The Bolar Provision – An Incentive for Investment and Innovation?

The Bolar Provision typically defines circumstances in which the proprietors of a patent are precluded from preventing third parties from performing acts which are otherwise protected by patent law.

The Bolar provision originated in the United States, by virtue of the judgment Roche Products v Bolar Pharmaceuticals[1]. This judgement had limited the scope of the ‘experimental use exemption’ to the experimental use of a patented article for the sole purpose of ‘philosophical experiments’[2], curiosity, or for mere amusement.

In response to this judgement, the US Congress introduced the Hatch-Waxman Act[3], which allowed the use of patented material for uses reasonably related to the development and submission of information pursuant to the regulatory laws concerning the use or sale of drugs.

The present position in Europe is that the nature of what constitutes experimental use is left to the discretion of individual EU Member States.

Malta has fully embraced the extensive reach of the so-called Bolar Provision. Malta has been very pro-active in this regard; the Bolar Provision was implemented into Maltese law in 2003, even prior to its accession to the EU.

The Maltese Patent and Designs Act[4] extends the exemption to purely experimental purposes and scientific research, acts done privately and for non-commercial purposes as well as to acts done for the development and presentation of information as required under Maltese or foreign legislation regulating the production, use or sale of medicinal or phytopharmaceutical products[5].

A brief comparative analysis of various EU member states serves to show that, whilst a few countries such as Poland have interpreted the Bolar provision in a wide manner similar to Malta, others have adopted a restrictive interpretation of the provision.

For instance, the UK Patents Act 1977[6] qualifies ‘experimental purposes’ as being those’ relating to the subject-matter of the invention’.[7]

In Monsanto v Stauffer[8], the Court of Appeal held that tests conducted in order to demonstrate that a product or process works as claimed were held not to qualify as experiments under the exemption because they do not relate to ‘the subject matter of the patented invention’.

Under Maltese law experiments and scientific research per se are permitted; generic companies may carry out experiments and clinical trials for the purposes of obtaining regulatory approval prior to the expiration of the lifetime of the patent concerned.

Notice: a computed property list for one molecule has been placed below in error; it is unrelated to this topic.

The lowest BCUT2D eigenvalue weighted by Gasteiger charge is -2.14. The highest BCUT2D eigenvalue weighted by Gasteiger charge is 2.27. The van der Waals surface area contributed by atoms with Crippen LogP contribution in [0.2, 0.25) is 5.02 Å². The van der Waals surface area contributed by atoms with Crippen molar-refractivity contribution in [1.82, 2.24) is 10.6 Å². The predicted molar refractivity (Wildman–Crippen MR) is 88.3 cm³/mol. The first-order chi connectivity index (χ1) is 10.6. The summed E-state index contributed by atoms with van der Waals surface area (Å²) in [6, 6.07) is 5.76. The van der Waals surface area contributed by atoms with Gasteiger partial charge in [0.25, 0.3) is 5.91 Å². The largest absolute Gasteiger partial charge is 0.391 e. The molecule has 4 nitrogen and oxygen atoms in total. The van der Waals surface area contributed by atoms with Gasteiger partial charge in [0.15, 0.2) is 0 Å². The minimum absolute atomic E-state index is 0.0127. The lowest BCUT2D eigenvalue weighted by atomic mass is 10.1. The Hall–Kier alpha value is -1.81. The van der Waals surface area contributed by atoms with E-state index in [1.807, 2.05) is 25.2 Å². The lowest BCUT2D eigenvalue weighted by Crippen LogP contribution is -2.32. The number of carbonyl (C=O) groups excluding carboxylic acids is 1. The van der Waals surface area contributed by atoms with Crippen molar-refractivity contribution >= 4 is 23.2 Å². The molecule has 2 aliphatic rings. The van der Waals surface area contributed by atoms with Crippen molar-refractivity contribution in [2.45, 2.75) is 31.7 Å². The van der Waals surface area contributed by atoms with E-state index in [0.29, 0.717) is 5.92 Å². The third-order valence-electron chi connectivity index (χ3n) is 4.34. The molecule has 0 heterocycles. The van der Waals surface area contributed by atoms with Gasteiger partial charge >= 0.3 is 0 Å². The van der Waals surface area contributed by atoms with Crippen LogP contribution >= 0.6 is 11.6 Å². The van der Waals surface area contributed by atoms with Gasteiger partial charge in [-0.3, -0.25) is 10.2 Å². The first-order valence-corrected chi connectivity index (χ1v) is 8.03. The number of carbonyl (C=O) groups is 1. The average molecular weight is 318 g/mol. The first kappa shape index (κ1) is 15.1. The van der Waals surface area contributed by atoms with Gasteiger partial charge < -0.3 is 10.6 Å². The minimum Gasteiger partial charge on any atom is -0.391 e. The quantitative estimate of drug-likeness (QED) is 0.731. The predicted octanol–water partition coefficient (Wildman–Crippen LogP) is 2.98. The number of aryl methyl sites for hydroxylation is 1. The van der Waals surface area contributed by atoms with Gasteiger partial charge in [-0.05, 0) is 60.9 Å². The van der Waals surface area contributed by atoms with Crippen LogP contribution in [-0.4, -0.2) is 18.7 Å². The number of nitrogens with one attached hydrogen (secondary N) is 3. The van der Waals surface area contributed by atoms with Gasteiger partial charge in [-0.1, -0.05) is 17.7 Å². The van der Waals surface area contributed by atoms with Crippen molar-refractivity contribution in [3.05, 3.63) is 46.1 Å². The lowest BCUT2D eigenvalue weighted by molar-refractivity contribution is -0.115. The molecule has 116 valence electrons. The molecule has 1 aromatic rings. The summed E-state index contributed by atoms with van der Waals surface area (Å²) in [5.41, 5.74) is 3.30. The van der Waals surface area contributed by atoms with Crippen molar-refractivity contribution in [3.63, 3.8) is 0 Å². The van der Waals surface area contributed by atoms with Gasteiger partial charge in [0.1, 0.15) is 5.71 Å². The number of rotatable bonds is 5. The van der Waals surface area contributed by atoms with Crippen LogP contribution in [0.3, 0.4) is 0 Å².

Upon the expiration of the patent of a competitor’s product and the obtainment of the regulatory approval, a generic manufacturer may market his products without undue delay. In the light of the highly competitive nature of the pharmaceutical industry where time is of the essence, Malta’s positive approach towards this exemption the Bolar exemption has proved to be a significantly competitive edge over other countries which opted for a more restrictive approach.

Considering the number of pharmaceutical companies which re-locate to Malta on an annual basis, it is clear that the Maltese interpretation of the Bolar provision has, and remains to be, a great advantage. Permitting generic companies to perform research tests and experiments without falling in the realm of patent infringement, has attracted key players.

The adoption of a broad interpretation of the Bolar exemption and having a strong Patent Law proves to be a prime source of attraction for FDI and a positive incentive for innovation, whilst at the same time protecting brand owners against abuse.

Chetcuti Cauchi is a full-service firm in Malta with over 60 professionals including lawyers, tax advisors, company administrators, relocation advisors and support staff. The firm’s industry experience covers Malta’s major industries including financial services, i-gaming, media, technology & telecoms, pharma, shipping, aviation and property.


[1] 733 F.2d 858 (Fed. Cir. 1984).

[2] Ibid.

[3] Drug Price Competition and Patent Term Restoration Act of 1984, Pub. L. No. 98-417, 1984 Stat. 1538.  (codified as amended in scattered sections of 21 & 35 U.S.C.).

[4] Chapter 417 of the Laws of Malta.

[5] Article 27 of the Patent and Designs Act, Chapter 417 of the Laws of Malta.

[6] As amended up to and including 1 January 2010

[7] Art.60 (5)(b) of the UK Patents Act 1977

[8] [1985] RPC 515 CA.

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